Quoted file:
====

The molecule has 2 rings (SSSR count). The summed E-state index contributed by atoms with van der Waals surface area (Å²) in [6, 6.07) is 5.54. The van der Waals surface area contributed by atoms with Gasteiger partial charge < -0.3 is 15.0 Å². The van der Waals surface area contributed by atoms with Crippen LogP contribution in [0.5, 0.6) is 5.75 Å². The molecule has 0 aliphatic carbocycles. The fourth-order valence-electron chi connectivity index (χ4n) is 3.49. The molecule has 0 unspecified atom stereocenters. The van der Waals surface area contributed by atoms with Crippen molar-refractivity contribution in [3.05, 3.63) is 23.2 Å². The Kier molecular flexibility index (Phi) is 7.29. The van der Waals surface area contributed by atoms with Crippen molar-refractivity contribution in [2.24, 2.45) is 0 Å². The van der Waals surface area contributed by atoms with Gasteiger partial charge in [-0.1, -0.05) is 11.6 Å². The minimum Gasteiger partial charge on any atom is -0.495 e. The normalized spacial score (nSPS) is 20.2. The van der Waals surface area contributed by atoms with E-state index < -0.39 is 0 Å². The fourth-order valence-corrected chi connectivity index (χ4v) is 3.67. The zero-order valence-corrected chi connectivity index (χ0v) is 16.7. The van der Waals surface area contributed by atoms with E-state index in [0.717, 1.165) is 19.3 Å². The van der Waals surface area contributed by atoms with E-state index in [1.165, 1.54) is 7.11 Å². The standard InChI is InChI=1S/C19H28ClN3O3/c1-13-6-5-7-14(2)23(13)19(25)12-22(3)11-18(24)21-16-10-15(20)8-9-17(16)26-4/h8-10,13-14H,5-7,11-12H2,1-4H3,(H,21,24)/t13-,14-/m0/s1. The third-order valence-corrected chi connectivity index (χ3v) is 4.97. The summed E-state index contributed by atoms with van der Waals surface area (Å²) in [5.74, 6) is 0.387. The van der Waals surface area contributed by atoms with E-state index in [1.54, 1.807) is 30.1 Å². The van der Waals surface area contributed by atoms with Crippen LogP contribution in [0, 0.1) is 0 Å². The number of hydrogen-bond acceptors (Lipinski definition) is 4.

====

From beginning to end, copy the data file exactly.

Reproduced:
The molecule has 2 rings (SSSR count). The summed E-state index contributed by atoms with van der Waals surface area (Å²) in [6, 6.07) is 5.54. The van der Waals surface area contributed by atoms with Gasteiger partial charge < -0.3 is 15.0 Å². The van der Waals surface area contributed by atoms with Crippen LogP contribution in [0.5, 0.6) is 5.75 Å². The molecule has 0 aliphatic carbocycles. The fourth-order valence-electron chi connectivity index (χ4n) is 3.49. The molecule has 0 unspecified atom stereocenters. The van der Waals surface area contributed by atoms with Crippen molar-refractivity contribution in [3.05, 3.63) is 23.2 Å². The Kier molecular flexibility index (Phi) is 7.29. The van der Waals surface area contributed by atoms with Crippen molar-refractivity contribution in [2.24, 2.45) is 0 Å². The van der Waals surface area contributed by atoms with Gasteiger partial charge in [-0.1, -0.05) is 11.6 Å². The minimum Gasteiger partial charge on any atom is -0.495 e. The normalized spacial score (nSPS) is 20.2. The van der Waals surface area contributed by atoms with E-state index < -0.39 is 0 Å². The fourth-order valence-corrected chi connectivity index (χ4v) is 3.67. The zero-order valence-corrected chi connectivity index (χ0v) is 16.7. The van der Waals surface area contributed by atoms with E-state index in [0.717, 1.165) is 19.3 Å². The van der Waals surface area contributed by atoms with E-state index in [1.165, 1.54) is 7.11 Å². The standard InChI is InChI=1S/C19H28ClN3O3/c1-13-6-5-7-14(2)23(13)19(25)12-22(3)11-18(24)21-16-10-15(20)8-9-17(16)26-4/h8-10,13-14H,5-7,11-12H2,1-4H3,(H,21,24)/t13-,14-/m0/s1. The third-order valence-corrected chi connectivity index (χ3v) is 4.97. The summed E-state index contributed by atoms with van der Waals surface area (Å²) in [5.74, 6) is 0.387. The van der Waals surface area contributed by atoms with E-state index in [1.54, 1.807) is 30.1 Å². The van der Waals surface area contributed by atoms with Crippen LogP contribution in [0, 0.1) is 0 Å². The number of hydrogen-bond acceptors (Lipinski definition) is 4.